Tuesday, October 30, 2007

Batman and Son

Grant Morrison and Batman aren’t an obvious match. He wrote a fantastic version of the character for his run on JLA, but that was as part of a larger, crazier world than Batman usually encounters in his solo title. Reading the first trade of his run, it’s pretty clear this is a minor Morrison work, engaging in very little of his typical philosophical exploration. It’s the weakest thing he’s wrote in a while, or at least the least ambitious, but he did manage to bring a freshness and excitement to the Batman mythos. It’s a rollicking, very funny book, and does represent a kind of growth for Grant.

The thematic center of the series is Batman rediscovering Bruce Wayne, which takes the form of a performance. One of the central themes of superhero comics is the notion that putting on the costume allows the real person to come out. Batman Returns, the definitive superhero film, gives us Selina Kyle, mild mannered secretary, constantly struggling to please her boss. However, after she transforms into Catwoman, she becomes a hedonist pleasure seeker, feeding her own appetite for destruction and power. Wearing the costume allows her to engage in a part of herself that society doesn’t permit.

The interesting thing here is the reversal of that trope. Bruce has become so enmeshed in his Batman persona, he’s forgotten that Bruce Wayne can be a fun guy too. So, we get the emergence of this ultra-smooth playboy version of Bruce, dazzling the ladies at a party. It’s fun to watch as people fall for what we know to be a performance. Bruce has put on a new fiction suit, discarding grim and gritty Bruce Wayne for a Bond like character. That’s the thematic area where the series meshes most closely with Morrison’s previous work, the taking on and discarding of identities, this personal reinvention paralleling the evolution of the character over decades of comics.

Fittingly, the new foe menacing this Bruce Wayne is his illegitimate son, Damian. Damian is the breakout character from this book. Before he appeared, I was liking the series, but it hadn’t really hooked me. He kicked things up a notch, moving the series into a bizarre comic world. I love his ridiculously violent attempts to find a place in Bruce’s life, killing Robin and delivering the head of a villain being two of the most grievous. It’s so ridiculous, this little kid going around killing people, but it works as absurdist comedy and just straightforward drama. Is he an annoying character? Yes, but that’s the whole point. In Damian, Bruce sees a reflection of himself, and the old grim and gritty Batman is made into a parody.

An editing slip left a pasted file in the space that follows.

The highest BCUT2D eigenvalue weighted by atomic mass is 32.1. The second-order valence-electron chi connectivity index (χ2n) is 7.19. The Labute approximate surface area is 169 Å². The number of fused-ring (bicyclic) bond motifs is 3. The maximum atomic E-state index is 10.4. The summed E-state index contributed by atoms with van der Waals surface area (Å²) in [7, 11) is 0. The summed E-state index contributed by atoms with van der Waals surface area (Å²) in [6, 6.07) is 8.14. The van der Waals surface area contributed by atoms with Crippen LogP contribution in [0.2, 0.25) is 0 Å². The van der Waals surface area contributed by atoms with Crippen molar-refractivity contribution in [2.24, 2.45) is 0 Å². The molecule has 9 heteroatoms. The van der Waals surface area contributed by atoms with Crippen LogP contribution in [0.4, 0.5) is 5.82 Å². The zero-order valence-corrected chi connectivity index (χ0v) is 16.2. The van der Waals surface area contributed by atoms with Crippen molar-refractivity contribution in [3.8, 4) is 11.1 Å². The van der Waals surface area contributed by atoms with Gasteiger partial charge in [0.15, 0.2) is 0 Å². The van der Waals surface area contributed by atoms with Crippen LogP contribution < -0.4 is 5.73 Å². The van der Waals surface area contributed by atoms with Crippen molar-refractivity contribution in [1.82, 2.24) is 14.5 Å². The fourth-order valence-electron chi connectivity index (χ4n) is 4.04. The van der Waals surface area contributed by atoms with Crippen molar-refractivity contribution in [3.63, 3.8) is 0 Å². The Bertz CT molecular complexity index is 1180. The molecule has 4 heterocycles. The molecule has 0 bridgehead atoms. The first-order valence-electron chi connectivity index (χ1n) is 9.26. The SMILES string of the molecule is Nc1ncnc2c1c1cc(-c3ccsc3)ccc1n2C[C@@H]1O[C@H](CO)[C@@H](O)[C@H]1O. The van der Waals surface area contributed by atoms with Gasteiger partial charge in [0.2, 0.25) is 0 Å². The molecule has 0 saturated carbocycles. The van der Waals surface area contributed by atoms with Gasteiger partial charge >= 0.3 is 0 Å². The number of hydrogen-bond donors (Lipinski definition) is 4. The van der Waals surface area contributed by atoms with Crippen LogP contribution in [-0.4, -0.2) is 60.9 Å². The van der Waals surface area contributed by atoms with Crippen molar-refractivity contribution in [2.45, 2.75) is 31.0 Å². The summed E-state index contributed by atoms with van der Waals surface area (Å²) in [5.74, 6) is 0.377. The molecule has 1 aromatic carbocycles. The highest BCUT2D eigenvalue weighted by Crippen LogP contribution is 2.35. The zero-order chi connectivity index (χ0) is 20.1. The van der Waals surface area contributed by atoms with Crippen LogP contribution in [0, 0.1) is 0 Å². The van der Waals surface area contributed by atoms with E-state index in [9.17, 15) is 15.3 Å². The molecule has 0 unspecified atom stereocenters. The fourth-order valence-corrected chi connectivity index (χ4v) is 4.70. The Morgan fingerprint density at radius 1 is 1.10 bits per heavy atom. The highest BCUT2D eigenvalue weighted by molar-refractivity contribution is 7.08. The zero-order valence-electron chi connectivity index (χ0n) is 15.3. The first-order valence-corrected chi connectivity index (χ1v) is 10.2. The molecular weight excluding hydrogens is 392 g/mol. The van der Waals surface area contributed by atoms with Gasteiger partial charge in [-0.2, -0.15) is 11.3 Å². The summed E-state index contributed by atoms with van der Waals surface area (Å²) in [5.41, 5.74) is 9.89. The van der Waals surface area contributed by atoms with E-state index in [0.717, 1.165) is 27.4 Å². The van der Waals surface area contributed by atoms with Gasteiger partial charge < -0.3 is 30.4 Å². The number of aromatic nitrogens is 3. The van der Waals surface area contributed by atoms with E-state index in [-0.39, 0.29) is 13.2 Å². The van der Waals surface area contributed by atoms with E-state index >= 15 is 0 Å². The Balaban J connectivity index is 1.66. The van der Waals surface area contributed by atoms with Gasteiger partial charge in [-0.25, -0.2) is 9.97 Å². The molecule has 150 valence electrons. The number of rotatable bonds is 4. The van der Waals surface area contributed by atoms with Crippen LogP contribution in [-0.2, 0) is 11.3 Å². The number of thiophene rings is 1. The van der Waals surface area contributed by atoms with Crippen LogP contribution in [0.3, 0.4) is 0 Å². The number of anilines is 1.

The stuff with Bruce, Damian and Talia is all top notch. I really like the over the top selfishness of Talia, and her shameless attempts to use Bruce. However, the series slips a bit when dealing with other stories. The police Batman story is alright, but not that impressive, however I’m thinking that the three Batmen will play a crucial part in the series’ mythology moving forward. The apocalyptic Damian in the future story is reminiscent of “Here Comes Tomorrow,” an entertaining, but not quite cohesive dystopia.

The oddest story here is the Joker prose story. Morrison’s prose is very tactile and imagistic, but the cheesy computer illustrations let him down. I would have much rather seen Dave McKean come in to illustrate this. The story once again brings the notion of self reinvention to the fore, and it’s a quite entertaining vignette, but ultimately feels removed from the rest of the series.

My major problem with the run is the lack of substance next to Morrison’s other work. It’s not that he can’t do thematically substantial stuff on a mainstream title. His New X-Men is full of important themes and ideas, but that’s a series that’s a perfect vehicle for him. Evolution is at the center of Morrison’s worldview, but how do you fit that into a Batman comic? I think he does a great job of making a fresh, fun comic, but it’s clearly a minor work.

Even though I’m a bit frustrated that he’s spending his time on this book instead of something more substantial, I do admire the attempt to move beyond his usual concerns and write a new kind of book. He’s never done something this funny before, and the street level work is different from his usual cosmic focus. I’m eager to read more, particularly the JH Williams arc, but I wouldn’t be disappointed if this run ends at 20 issues and he moves on to creator owned stuff.

No comments: